THE BLOG

The UK Business Department Must Partner With Industry, Not Rule Over It

27/03/2014 10:55 GMT | Updated 26/05/2014 10:59 BST

Despite being the government department charged with representing the interest of business around the Cabinet table, the Department of Business, Innovation and Skills has worryingly little direct input from the business sector when it comes to conducting their own work.

A series of Parliamentary Answers received by me show that from March to December 2013, a grand total of 23 private sector secondees worked in the Department. Even fewer civil servants, out of a pool of nearly 3000 Whitehall staff, were seconded out to the private sector during that time.

Some of the destinations for secondees included UK Research Councils, LOCOG (the Olympics organising committee), the BBC and the European Union - hardly what most would call the private sector, and certainly not the strategic industries that government should be focussing on.

At a time when the Business secretary, Vince Cable is claiming to be driving a resurgence of UK industrial policy, this is worrying. Industrial policy requires close integration between government and the economic sectors that it is trying to support, and this necessitates an open dialogue that private sector secondments would be able to contribute to.

Among the inward and outward secondees, those working in manufacturing and small business are largely absent. Yet, small businesses, particularly those trading on the High Street, are subject to a range of pressures that civil servants would do well to understand better. A scheme to second more senior civil servants to manufacturing and export-focussed SMEs would certainly give Whitehall's mandarins a better view of the challenges the sector faces.

As Lord Adonis argues in his 2013 report for the Labour Party, A Smarter BIS, the department must forge industry partnerships as strong as the successful Automotive Council if the industrial policy aims are to be met. He also makes the point that BIS is over-centralised. Its London office accounts for almost all its central staff, and BIS staff outside of London now number only 180. Similarly, there are only six BIS Local offices, which must represent huge geographical areas. It's easy to see why understanding how government can best help small business is a difficult task for these small teams.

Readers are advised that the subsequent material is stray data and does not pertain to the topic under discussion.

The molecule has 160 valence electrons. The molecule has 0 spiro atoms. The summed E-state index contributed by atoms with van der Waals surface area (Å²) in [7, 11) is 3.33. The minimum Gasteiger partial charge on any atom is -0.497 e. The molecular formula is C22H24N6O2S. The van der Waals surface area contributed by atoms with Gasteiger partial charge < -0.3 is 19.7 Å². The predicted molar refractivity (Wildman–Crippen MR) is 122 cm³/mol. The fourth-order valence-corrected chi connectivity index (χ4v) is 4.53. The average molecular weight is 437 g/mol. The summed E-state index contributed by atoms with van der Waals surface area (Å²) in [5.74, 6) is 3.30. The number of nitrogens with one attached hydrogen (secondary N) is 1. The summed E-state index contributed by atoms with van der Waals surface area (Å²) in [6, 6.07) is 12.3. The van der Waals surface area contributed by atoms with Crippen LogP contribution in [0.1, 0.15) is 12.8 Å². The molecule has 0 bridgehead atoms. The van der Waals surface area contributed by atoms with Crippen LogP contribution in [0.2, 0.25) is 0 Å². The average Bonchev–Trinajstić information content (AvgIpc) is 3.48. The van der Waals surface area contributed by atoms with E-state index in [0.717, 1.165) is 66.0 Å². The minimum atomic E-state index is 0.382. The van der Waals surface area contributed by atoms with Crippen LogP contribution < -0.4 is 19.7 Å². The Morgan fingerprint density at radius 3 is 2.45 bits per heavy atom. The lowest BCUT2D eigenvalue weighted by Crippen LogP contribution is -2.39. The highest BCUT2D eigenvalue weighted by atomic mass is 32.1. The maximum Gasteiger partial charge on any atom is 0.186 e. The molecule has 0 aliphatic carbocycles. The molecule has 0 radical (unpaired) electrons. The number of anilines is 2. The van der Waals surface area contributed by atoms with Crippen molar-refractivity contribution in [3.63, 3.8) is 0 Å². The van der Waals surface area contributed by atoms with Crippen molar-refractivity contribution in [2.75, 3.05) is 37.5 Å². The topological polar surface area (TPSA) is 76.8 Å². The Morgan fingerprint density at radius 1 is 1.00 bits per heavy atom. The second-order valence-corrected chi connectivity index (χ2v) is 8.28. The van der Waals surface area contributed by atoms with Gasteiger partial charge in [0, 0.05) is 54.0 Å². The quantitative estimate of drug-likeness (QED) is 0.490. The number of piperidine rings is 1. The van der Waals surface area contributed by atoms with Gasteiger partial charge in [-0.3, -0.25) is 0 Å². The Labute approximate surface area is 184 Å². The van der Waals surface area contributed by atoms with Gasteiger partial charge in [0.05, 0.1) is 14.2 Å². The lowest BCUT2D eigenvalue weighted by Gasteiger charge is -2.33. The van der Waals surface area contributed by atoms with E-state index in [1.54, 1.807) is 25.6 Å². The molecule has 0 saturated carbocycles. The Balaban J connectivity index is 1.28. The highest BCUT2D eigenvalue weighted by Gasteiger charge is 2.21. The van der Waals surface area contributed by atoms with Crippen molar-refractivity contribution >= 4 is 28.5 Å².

Lord Adonis goes on to argue that the recruitment and retention of staff within BIS is extremely poor (something the BIS select committee has found when reviewing the department's staff surveys). Civil servants rising up through the ranks via the Fast Stream lack commercial skills and few training opportunities are presented for tuition in these areas. Secondees from key industries, and an increased focus on hiring experienced private sector managers and specialists could have a transformative effect on departmental culture. If encouraged to challenge the status quo, outsiders could bring valuable knowledge and expertise to BIS.

Instead of taking a hands-on approach to driving growth in the economy, BIS Ministers seem more concerned with arbitrarily reducing regulations (almost every businessperson I meet with tells me they their priority is better regulation rather than how much), which explains the dearth of legislation from the department over the last few years. The department's industrial policy papers are relatively lightweight, and Vince Cable's Business Bank lacks the ambition to make much of a difference to business financing.

The department must overhaul its operations and adapt from being a regulator and overseer of business to a partner, aiding the strategic development of our key industries with the authority that a seat at the Cabinet table should bring.